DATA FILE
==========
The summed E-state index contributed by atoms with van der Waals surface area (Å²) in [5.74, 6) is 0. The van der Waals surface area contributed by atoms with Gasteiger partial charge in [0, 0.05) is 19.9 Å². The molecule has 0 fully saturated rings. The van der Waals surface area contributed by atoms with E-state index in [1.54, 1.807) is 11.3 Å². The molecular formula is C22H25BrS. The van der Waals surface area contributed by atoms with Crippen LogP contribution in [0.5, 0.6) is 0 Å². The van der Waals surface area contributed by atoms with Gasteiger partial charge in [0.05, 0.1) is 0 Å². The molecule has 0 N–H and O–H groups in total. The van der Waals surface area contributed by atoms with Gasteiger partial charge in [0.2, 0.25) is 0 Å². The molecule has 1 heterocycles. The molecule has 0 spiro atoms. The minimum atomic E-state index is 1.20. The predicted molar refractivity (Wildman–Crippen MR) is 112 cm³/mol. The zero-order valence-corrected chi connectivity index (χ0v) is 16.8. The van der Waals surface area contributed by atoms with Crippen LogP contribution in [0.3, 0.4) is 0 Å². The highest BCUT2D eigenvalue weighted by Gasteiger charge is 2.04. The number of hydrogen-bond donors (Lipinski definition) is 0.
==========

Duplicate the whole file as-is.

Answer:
The summed E-state index contributed by atoms with van der Waals surface area (Å²) in [5.74, 6) is 0. The van der Waals surface area contributed by atoms with Gasteiger partial charge in [0, 0.05) is 19.9 Å². The molecule has 0 fully saturated rings. The van der Waals surface area contributed by atoms with E-state index in [1.54, 1.807) is 11.3 Å². The molecular formula is C22H25BrS. The van der Waals surface area contributed by atoms with Crippen LogP contribution in [0.5, 0.6) is 0 Å². The van der Waals surface area contributed by atoms with Gasteiger partial charge in [0.05, 0.1) is 0 Å². The molecule has 0 N–H and O–H groups in total. The van der Waals surface area contributed by atoms with Gasteiger partial charge in [0.2, 0.25) is 0 Å². The molecule has 1 heterocycles. The molecule has 0 spiro atoms. The minimum atomic E-state index is 1.20. The predicted molar refractivity (Wildman–Crippen MR) is 112 cm³/mol. The zero-order valence-corrected chi connectivity index (χ0v) is 16.8. The van der Waals surface area contributed by atoms with Crippen LogP contribution in [0.3, 0.4) is 0 Å². The highest BCUT2D eigenvalue weighted by Gasteiger charge is 2.04. The number of hydrogen-bond donors (Lipinski definition) is 0.